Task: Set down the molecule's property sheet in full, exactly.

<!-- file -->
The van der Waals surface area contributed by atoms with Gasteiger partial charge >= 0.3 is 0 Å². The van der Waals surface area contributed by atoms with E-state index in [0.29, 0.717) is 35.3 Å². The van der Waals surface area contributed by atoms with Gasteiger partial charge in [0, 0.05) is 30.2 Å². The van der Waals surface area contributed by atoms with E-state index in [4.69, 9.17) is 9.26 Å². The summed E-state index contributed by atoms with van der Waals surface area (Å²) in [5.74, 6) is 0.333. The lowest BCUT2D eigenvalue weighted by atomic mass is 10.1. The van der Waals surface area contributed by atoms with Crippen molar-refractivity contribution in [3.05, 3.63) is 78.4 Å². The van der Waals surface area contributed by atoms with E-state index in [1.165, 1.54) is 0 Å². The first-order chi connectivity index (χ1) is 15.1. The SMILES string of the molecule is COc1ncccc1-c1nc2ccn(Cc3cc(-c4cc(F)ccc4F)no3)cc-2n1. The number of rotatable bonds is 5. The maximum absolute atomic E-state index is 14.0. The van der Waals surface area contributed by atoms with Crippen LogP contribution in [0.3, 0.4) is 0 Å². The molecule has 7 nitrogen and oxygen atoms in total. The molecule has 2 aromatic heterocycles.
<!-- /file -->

The van der Waals surface area contributed by atoms with Gasteiger partial charge >= 0.3 is 0 Å². The van der Waals surface area contributed by atoms with E-state index in [0.29, 0.717) is 35.3 Å². The van der Waals surface area contributed by atoms with Gasteiger partial charge in [0, 0.05) is 30.2 Å². The van der Waals surface area contributed by atoms with E-state index in [4.69, 9.17) is 9.26 Å². The summed E-state index contributed by atoms with van der Waals surface area (Å²) in [5.74, 6) is 0.333. The lowest BCUT2D eigenvalue weighted by atomic mass is 10.1. The van der Waals surface area contributed by atoms with Crippen molar-refractivity contribution in [3.05, 3.63) is 78.4 Å². The van der Waals surface area contributed by atoms with E-state index in [1.165, 1.54) is 0 Å². The first-order chi connectivity index (χ1) is 15.1. The SMILES string of the molecule is COc1ncccc1-c1nc2ccn(Cc3cc(-c4cc(F)ccc4F)no3)cc-2n1. The number of rotatable bonds is 5. The maximum absolute atomic E-state index is 14.0. The van der Waals surface area contributed by atoms with Crippen LogP contribution in [0.3, 0.4) is 0 Å². The molecule has 7 nitrogen and oxygen atoms in total. The molecule has 2 aromatic heterocycles.